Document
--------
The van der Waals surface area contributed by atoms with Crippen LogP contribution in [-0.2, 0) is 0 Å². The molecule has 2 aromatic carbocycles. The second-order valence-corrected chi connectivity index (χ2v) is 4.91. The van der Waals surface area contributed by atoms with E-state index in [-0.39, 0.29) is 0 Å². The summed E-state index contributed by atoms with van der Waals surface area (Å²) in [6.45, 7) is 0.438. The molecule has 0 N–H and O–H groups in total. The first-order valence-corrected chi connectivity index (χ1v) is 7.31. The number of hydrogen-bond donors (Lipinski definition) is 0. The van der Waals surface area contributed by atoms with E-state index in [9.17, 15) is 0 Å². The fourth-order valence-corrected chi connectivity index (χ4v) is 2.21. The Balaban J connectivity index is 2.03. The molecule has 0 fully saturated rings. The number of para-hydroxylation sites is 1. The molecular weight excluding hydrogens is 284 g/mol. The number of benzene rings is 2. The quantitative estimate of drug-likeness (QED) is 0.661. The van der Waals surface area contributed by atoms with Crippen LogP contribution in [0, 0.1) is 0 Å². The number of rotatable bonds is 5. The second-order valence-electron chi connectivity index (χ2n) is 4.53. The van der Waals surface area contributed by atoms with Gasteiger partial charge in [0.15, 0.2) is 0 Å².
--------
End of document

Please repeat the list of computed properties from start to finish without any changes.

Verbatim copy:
The van der Waals surface area contributed by atoms with Crippen LogP contribution in [-0.2, 0) is 0 Å². The molecule has 2 aromatic carbocycles. The second-order valence-corrected chi connectivity index (χ2v) is 4.91. The van der Waals surface area contributed by atoms with E-state index in [-0.39, 0.29) is 0 Å². The summed E-state index contributed by atoms with van der Waals surface area (Å²) in [6.45, 7) is 0.438. The molecule has 0 N–H and O–H groups in total. The first-order valence-corrected chi connectivity index (χ1v) is 7.31. The number of hydrogen-bond donors (Lipinski definition) is 0. The van der Waals surface area contributed by atoms with E-state index in [9.17, 15) is 0 Å². The fourth-order valence-corrected chi connectivity index (χ4v) is 2.21. The Balaban J connectivity index is 2.03. The molecule has 0 fully saturated rings. The number of para-hydroxylation sites is 1. The molecular weight excluding hydrogens is 284 g/mol. The number of benzene rings is 2. The quantitative estimate of drug-likeness (QED) is 0.661. The van der Waals surface area contributed by atoms with Crippen LogP contribution in [0, 0.1) is 0 Å². The number of rotatable bonds is 5. The second-order valence-electron chi connectivity index (χ2n) is 4.53. The van der Waals surface area contributed by atoms with Gasteiger partial charge in [0.15, 0.2) is 0 Å².